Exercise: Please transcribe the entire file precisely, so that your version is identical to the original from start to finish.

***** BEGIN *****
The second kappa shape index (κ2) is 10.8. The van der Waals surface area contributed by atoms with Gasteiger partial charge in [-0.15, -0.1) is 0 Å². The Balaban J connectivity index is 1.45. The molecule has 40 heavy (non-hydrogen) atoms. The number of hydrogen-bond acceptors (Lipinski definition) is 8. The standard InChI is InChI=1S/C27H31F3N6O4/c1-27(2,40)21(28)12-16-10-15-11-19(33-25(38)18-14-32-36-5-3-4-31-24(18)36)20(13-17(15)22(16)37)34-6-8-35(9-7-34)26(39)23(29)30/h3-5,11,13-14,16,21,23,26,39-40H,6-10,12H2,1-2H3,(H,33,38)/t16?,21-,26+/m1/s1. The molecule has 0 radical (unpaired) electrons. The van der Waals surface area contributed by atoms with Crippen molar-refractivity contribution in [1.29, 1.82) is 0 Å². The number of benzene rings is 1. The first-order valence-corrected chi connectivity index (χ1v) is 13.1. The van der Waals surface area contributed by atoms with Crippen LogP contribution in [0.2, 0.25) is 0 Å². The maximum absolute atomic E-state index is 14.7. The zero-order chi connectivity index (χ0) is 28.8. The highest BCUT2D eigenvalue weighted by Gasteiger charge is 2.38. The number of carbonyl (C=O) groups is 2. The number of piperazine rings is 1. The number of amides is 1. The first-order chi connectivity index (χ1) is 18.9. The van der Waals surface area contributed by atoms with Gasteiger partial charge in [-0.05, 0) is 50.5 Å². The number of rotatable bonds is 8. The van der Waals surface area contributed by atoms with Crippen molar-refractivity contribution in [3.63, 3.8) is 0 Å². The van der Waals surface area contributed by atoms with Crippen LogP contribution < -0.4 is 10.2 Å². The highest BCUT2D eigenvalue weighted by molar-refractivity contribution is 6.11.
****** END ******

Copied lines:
The second kappa shape index (κ2) is 10.8. The van der Waals surface area contributed by atoms with Gasteiger partial charge in [-0.15, -0.1) is 0 Å². The Balaban J connectivity index is 1.45. The molecule has 40 heavy (non-hydrogen) atoms. The number of hydrogen-bond acceptors (Lipinski definition) is 8. The standard InChI is InChI=1S/C27H31F3N6O4/c1-27(2,40)21(28)12-16-10-15-11-19(33-25(38)18-14-32-36-5-3-4-31-24(18)36)20(13-17(15)22(16)37)34-6-8-35(9-7-34)26(39)23(29)30/h3-5,11,13-14,16,21,23,26,39-40H,6-10,12H2,1-2H3,(H,33,38)/t16?,21-,26+/m1/s1. The molecule has 0 radical (unpaired) electrons. The van der Waals surface area contributed by atoms with Crippen molar-refractivity contribution in [1.29, 1.82) is 0 Å². The number of benzene rings is 1. The first-order valence-corrected chi connectivity index (χ1v) is 13.1. The van der Waals surface area contributed by atoms with Crippen LogP contribution in [0.2, 0.25) is 0 Å². The maximum absolute atomic E-state index is 14.7. The zero-order chi connectivity index (χ0) is 28.8. The highest BCUT2D eigenvalue weighted by Gasteiger charge is 2.38. The number of carbonyl (C=O) groups is 2. The number of piperazine rings is 1. The number of amides is 1. The first-order chi connectivity index (χ1) is 18.9. The van der Waals surface area contributed by atoms with Gasteiger partial charge in [-0.05, 0) is 50.5 Å². The number of rotatable bonds is 8. The van der Waals surface area contributed by atoms with Crippen molar-refractivity contribution in [3.63, 3.8) is 0 Å². The van der Waals surface area contributed by atoms with Crippen LogP contribution < -0.4 is 10.2 Å². The highest BCUT2D eigenvalue weighted by molar-refractivity contribution is 6.11.